When it's this hot, people tend to bring their dogs to the dog park later in the evening. There's a real influx around 8:30 p.m. or so. When we're within a couple of blocks of the park, Bruiser loses his mind, whining and crying in the back of the car. If I were the kind of person who translated dog noises into human speech, I'd say he's saying, "You guys, if you don't let me out when we get to the dog park, that would be SO UNFAIR!" (Actually, we took him to the park last Tuesday, only to realize when we got there that it was closed on Tuesdays for routine maintenance. It was Bruiser's worst nightmare realized, as my friend J says.) So we get to the park, go in through the double gates, and he runs like crazy. Meanwhile, we circumambulate the park, admiring all the dogs, little and big, while congratulating ourselves on having the best, handsomest, most noble dog. The dog with the best character. The most poetic dog. The smartest dog, the one who lights up a room, the dog who has the most to offer, the dog who looks beautiful when he runs in the cooling, darkening day.

Wednesday, July 13, 2005

Bruiser, Pillow Shredder.

Things dogs do that humans don't generally even consider doing:

1. Tear throw pillows up and shred their stuffing.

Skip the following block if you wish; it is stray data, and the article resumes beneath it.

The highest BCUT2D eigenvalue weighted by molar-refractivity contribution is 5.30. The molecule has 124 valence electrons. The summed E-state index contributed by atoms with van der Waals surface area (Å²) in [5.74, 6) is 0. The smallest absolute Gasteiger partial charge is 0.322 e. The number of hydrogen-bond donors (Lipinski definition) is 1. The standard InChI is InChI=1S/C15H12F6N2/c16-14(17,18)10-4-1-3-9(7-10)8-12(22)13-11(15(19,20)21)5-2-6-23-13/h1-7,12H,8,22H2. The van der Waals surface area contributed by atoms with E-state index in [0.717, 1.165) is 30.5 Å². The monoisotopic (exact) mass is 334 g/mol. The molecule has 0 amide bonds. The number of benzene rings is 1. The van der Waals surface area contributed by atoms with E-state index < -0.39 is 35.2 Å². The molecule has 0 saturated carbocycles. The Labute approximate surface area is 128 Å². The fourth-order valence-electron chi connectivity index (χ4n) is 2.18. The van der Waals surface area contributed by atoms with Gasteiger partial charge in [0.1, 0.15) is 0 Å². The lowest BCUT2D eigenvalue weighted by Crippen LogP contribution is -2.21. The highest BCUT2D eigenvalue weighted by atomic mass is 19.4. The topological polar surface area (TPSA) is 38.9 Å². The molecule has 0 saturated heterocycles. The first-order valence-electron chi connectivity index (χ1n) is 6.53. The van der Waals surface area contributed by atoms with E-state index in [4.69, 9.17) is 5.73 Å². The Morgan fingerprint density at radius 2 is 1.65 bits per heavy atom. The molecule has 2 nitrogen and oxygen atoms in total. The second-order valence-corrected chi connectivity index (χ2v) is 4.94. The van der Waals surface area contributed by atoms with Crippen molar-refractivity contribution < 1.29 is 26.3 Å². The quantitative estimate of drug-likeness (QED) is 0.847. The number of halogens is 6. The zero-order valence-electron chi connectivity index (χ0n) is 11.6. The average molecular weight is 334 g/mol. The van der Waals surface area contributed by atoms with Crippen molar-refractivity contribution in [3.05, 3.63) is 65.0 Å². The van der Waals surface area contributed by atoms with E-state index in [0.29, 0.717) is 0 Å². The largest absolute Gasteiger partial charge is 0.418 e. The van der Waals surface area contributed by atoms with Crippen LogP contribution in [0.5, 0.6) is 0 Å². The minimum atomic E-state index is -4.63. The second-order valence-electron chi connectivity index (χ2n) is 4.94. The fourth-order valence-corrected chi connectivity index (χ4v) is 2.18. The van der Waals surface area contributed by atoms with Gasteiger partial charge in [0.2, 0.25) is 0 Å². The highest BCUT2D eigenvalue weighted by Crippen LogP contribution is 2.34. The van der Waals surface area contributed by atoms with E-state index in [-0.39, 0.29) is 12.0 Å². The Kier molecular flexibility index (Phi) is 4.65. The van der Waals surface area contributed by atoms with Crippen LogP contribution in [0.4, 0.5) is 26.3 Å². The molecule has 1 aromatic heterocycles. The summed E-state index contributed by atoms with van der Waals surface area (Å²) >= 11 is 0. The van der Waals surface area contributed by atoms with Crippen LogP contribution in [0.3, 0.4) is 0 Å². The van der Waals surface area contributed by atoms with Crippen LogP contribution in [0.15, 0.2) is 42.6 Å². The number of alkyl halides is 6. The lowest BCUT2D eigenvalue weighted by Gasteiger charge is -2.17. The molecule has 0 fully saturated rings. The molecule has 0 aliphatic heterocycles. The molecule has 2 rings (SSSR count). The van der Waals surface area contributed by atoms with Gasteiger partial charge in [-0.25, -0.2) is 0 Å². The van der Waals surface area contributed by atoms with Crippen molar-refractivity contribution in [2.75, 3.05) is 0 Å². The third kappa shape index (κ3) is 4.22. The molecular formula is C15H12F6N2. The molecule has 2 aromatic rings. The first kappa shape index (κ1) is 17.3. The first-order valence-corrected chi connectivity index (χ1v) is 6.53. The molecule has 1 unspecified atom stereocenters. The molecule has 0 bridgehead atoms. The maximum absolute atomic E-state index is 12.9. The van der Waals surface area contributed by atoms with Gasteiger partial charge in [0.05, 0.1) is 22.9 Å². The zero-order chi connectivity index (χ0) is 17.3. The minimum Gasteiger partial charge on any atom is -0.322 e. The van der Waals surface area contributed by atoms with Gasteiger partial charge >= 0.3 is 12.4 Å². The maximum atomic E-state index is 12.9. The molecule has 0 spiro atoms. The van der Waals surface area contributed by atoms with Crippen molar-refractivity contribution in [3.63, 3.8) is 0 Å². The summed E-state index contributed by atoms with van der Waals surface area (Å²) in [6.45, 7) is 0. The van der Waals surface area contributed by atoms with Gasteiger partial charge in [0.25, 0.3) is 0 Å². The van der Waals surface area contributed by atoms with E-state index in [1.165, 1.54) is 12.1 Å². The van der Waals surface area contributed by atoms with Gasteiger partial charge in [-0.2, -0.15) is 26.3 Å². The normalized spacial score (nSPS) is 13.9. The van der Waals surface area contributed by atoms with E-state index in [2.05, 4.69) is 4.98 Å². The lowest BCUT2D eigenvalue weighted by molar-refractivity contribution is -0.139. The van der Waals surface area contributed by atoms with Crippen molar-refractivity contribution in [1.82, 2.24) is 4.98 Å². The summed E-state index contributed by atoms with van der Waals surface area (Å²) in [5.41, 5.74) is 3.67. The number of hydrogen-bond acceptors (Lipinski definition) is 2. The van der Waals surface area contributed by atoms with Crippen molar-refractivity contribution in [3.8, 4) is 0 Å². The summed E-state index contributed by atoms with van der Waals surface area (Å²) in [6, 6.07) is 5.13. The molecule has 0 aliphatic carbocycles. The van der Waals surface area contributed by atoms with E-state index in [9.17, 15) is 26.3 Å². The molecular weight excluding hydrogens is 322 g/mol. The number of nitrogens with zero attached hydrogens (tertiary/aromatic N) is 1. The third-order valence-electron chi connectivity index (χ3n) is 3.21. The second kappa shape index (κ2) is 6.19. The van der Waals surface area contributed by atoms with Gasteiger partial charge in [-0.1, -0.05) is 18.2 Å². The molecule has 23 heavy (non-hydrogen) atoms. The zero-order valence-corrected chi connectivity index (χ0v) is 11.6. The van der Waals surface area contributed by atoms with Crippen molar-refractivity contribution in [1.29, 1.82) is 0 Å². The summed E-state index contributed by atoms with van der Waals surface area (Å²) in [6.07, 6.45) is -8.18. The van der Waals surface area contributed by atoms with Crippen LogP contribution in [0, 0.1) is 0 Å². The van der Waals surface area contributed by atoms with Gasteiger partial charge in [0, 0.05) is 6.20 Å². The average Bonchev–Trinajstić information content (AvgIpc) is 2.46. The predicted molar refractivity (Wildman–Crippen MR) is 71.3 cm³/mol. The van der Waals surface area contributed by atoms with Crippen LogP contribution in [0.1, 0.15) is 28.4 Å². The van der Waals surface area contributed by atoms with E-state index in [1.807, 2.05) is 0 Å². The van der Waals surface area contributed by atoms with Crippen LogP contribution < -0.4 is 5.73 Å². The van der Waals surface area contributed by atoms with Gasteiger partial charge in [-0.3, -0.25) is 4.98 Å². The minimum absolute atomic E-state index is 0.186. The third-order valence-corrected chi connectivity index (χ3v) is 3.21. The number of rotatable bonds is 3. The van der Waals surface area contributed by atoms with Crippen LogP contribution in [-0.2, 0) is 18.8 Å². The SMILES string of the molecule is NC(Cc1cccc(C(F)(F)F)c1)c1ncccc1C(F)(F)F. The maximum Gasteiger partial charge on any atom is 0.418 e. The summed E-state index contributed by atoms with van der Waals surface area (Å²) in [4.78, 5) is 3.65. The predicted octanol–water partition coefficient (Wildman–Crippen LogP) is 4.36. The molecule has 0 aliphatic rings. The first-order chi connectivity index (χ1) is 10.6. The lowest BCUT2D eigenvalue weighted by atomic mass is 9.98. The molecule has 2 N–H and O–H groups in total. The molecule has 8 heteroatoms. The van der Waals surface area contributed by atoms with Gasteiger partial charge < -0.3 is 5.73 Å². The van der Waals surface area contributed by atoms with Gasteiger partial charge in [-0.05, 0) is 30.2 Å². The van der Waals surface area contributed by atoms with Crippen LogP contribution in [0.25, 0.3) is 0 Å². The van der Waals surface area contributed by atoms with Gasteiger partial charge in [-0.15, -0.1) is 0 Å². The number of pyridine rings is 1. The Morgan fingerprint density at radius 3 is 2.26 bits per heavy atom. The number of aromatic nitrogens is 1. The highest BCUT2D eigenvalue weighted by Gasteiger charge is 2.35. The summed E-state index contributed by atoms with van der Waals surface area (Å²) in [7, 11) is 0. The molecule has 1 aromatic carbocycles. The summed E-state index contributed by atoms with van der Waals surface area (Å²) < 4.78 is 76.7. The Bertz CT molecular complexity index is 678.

2. Eat an entire bowl of brioche dough.
3. Open a sixteen-year-old boy's backpack with their teeth.
4. Chew open a half-full bottle of flavored water, then lick the spillage from the carpet.
5. Gnaw old basketball shoes into a fine julienne.

High School Imaginary.

I'm going to my 30th high school reunion, don't ask me why. I was talking to my brother last night, who did not go to his 20th (I did); he said, "You had more fun in high school than I did," hypothesizing about why I would spend $200 on a plane ticket (my brother had an extra Southwest fare that they couldn't use before it expired, so donated it to the cause--otherwise it would be $400, since my husband has graciously agreed to accompany me), $150 on a hotel room, and $86 per ticket (including a memory book), in order to go.

It's true, I did have some good times in high school. I was in a singing group, and that was good. I sang all the time back then. I was a pretty good girl, though; when I went back to the area last summer with my best friend MS, she pointed out places in one little beach town where she'd gone to a party, whereas I have absolutely no sweet memories of youthful wild times. None. It's possible I might harbor a few regrets over this fact.

The thing is, when I went to my 20th, I saw only a handful of people I wanted to see: a friend who went to Stanford on whom I had a half-crush for awhile, a couple of people I used to sing with, a guy who's a doctor now (also had a half-crush on him), my friend Joe who's married to Catherine and lives in France. One girl had become a writer for TV--there was a Tony Danza sitcom that lasted just a little while. The big star of all the plays in HS looked very Vegas. A guy who'd been sort of a stoner-surfer combo looked pretty business-y. Sure, there's some interest in seeing what I just described. But where was the one I loved, the one who made me a dulcimer, with whom I had a love affair that ended in sorrow? Where was the boy I wanted to ask to the dance and who wrote the passionate comment in my yearbook?